Sector: Coded 1 for public general schools (hereafter, general), 0 for public religious schools (hereafter, religious). Previous research shows that the two sectors differ in their curricular policy (Ayalon & Yogev, 1996). I refer to these differences later.


%Male: Percentage of male students in school. Variation in school gender composition stem from two sources: (1) the fact that 62 of the 85 religious schools in the study are single-gender; and (2) the differential popularity of vocational education in the community. Because vocational programs in Israel cater mainly to boys (Yogev & Ayalon, 1991), a strong system of vocational education reduces the percentage of boys in the academic track.


METHOD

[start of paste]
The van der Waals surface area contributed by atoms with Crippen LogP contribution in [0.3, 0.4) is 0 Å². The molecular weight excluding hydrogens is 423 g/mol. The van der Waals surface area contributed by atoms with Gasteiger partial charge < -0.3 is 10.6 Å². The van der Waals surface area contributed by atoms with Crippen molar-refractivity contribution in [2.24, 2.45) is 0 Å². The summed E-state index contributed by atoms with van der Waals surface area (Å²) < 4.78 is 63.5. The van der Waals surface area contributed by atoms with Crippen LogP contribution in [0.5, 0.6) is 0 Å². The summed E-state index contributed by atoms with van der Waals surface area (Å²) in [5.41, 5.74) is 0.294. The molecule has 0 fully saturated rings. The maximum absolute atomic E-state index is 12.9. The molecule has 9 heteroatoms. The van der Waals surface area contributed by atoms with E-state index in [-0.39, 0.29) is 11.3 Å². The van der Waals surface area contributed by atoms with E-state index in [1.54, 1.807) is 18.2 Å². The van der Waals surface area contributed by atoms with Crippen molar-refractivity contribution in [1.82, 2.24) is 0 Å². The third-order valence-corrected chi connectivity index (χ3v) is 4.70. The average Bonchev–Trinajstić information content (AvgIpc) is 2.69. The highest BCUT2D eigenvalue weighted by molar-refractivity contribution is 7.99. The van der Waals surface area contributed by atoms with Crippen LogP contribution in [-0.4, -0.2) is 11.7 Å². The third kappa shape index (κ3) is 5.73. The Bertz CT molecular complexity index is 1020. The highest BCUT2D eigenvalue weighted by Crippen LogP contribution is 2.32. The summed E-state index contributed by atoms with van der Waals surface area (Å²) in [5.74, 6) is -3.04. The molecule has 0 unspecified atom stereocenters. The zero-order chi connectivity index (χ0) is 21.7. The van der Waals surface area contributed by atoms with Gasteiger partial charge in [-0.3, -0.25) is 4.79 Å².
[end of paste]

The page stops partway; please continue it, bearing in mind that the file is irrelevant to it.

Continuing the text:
The study of the effect of curriculum differentiation on inequality in course taking and in achievement requires two levels of analysis: (1) the student level, which examines the effects of student characteristics on course taking and on achievement, and (2) the school level, which explores the effect of curriculum differentiation on the links of students’ characteristics with course taking and with achievement.


The analysis is performed by hierarchical linear modeling (HLM) using the HLM computer program (Bryk & Raudenbush, 1992; Bryk, Rauden-bush, & Congton, 1994).


The general student-level model is


[39_12522.htm_g/00001.jpg]


where


(outcome) ij represents the outcome (number of advanced sciences, ad­vanced humanities, or achievement) for student i in school j.


boj represents the intercept for school j.


bkj represents the slope of the explanatory variable Xk (gender and pareduc in the equations of course taking; gender, pareduc, humanities, sciences, and units in the equation of achievement) for student i in school j.